Temptation

When Jesus returned from the Jordan River, the power of the Holy Spirit was with him, and the Spirit led him into the desert. For forty days Jesus was tested by the devil, and during that time he went without eating. When it was all over, he was hungry.

The devil said to Jesus, “If you are God’s Son, tell this stone to turn into bread.”

Jesus answered, “The Scriptures say, ‘No one can live only on food.’ ”

Then the devil led Jesus up to a high place and quickly showed him all the nations on earth. The devil said, “I will give all this power and glory to you. It has been given to me, and I can give it to anyone I want to. Just worship me, and you can have it all.”

Jesus answered, “The Scriptures say:
‘Worship the Lord your God
and serve only him!’ ”

Finally, the devil took Jesus to Jerusalem and had him stand on top of the temple. The devil said, “If you are God’s Son, jump off. The Scriptures say:
‘God will tell his angels to take care of you.
They will catch you in their arms,
and you will not hurt your feet on the stones.’ ”

Jesus answered, “The Scriptures also say, ‘Don’t try to test the Lord your God!’ ”

After the devil had finished testing Jesus in every way possible, he left him for a while. (Luke 4:1–13)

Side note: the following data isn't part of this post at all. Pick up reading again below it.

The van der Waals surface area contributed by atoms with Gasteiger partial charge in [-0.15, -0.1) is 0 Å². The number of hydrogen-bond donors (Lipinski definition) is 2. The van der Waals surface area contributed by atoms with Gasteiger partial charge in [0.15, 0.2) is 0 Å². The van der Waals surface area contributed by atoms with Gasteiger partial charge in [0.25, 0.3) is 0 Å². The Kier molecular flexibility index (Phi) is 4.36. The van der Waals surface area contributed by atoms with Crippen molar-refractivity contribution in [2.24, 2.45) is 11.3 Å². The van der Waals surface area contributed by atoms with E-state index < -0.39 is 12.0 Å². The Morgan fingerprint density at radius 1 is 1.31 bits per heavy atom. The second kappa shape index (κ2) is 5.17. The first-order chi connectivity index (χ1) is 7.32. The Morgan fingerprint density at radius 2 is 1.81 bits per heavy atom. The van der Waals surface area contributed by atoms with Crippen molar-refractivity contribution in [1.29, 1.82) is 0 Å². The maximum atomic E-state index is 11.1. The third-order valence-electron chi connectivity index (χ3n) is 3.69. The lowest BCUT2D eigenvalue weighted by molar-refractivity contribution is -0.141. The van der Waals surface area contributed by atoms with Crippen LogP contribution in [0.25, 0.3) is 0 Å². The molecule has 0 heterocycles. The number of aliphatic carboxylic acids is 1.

Luke’s Gospel, like Matthew’s, describes Jesus’ temptation in the wilderness. One detail that Luke reveals that was missing from Matthew’s account of the event comes at the end of the temptation. Luke reveals that the devil left Jesus “for awhile.” The implication was that Satan tried again, later.

The author of Hebrews explains that Jesus was tempted in every way, just like us. Luke tells us that he was tempted during the full forty days, not just by the three temptations listed. The gospel give us merely a selective summary of Jesus’ experiences, not an exhaustive account.

We are not tempted just once in our lives. We are not even tempted only once for the same sin. We spend our lives being tempted time and time again, usually over the identical issues. When we’re told that Satan had left Jesus “for awhile,” we understand what that means. Like us, Jesus would again be faced with temptations from the devil. Our temptations may not be constant, but they are never-ending and normally come without warning, at the worst possible times.

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About R.P. Nettelhorst

I'm married with three daughters. I live in southern California and I'm the interim pastor at Quartz Hill Community Church. I have written several books. I spent a couple of summers while I was in college working on a kibbutz in Israel. In 2004, I was a volunteer with the Ansari X-Prize at the winning launches of SpaceShipOne. Member of Society of Biblical Literature, American Academy of Religion, and The Authors Guild
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